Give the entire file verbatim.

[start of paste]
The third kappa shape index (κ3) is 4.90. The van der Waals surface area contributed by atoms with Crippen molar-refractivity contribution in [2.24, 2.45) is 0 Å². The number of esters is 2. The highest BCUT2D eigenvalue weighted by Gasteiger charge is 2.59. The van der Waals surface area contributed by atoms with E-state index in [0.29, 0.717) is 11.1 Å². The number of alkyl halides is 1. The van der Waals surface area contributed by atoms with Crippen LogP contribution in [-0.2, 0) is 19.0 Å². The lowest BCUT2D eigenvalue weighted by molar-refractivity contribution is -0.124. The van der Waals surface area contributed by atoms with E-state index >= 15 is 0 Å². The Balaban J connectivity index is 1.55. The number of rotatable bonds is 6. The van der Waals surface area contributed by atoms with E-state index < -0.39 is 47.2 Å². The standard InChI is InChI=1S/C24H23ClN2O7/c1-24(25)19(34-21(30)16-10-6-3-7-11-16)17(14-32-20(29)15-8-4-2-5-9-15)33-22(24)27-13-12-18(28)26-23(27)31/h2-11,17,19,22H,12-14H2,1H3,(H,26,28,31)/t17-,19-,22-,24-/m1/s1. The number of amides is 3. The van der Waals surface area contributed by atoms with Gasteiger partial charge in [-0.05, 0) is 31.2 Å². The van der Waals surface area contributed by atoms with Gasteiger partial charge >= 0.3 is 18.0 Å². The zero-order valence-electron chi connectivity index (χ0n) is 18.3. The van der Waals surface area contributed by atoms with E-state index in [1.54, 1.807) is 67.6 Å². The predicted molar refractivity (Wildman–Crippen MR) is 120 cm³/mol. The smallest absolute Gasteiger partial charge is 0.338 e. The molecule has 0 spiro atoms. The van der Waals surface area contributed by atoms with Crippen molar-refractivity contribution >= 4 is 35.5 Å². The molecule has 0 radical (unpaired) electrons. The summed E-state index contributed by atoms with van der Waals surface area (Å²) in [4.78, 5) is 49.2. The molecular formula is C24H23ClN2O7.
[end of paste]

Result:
The third kappa shape index (κ3) is 4.90. The van der Waals surface area contributed by atoms with Crippen molar-refractivity contribution in [2.24, 2.45) is 0 Å². The number of esters is 2. The highest BCUT2D eigenvalue weighted by Gasteiger charge is 2.59. The van der Waals surface area contributed by atoms with E-state index in [0.29, 0.717) is 11.1 Å². The number of alkyl halides is 1. The van der Waals surface area contributed by atoms with Crippen LogP contribution in [-0.2, 0) is 19.0 Å². The lowest BCUT2D eigenvalue weighted by molar-refractivity contribution is -0.124. The van der Waals surface area contributed by atoms with E-state index >= 15 is 0 Å². The Balaban J connectivity index is 1.55. The number of rotatable bonds is 6. The van der Waals surface area contributed by atoms with E-state index < -0.39 is 47.2 Å². The standard InChI is InChI=1S/C24H23ClN2O7/c1-24(25)19(34-21(30)16-10-6-3-7-11-16)17(14-32-20(29)15-8-4-2-5-9-15)33-22(24)27-13-12-18(28)26-23(27)31/h2-11,17,19,22H,12-14H2,1H3,(H,26,28,31)/t17-,19-,22-,24-/m1/s1. The number of amides is 3. The van der Waals surface area contributed by atoms with Gasteiger partial charge in [-0.05, 0) is 31.2 Å². The van der Waals surface area contributed by atoms with Gasteiger partial charge >= 0.3 is 18.0 Å². The zero-order valence-electron chi connectivity index (χ0n) is 18.3. The van der Waals surface area contributed by atoms with E-state index in [1.54, 1.807) is 67.6 Å². The predicted molar refractivity (Wildman–Crippen MR) is 120 cm³/mol. The smallest absolute Gasteiger partial charge is 0.338 e. The molecule has 0 spiro atoms. The van der Waals surface area contributed by atoms with Crippen molar-refractivity contribution >= 4 is 35.5 Å². The molecule has 0 radical (unpaired) electrons. The summed E-state index contributed by atoms with van der Waals surface area (Å²) in [4.78, 5) is 49.2. The molecular formula is C24H23ClN2O7.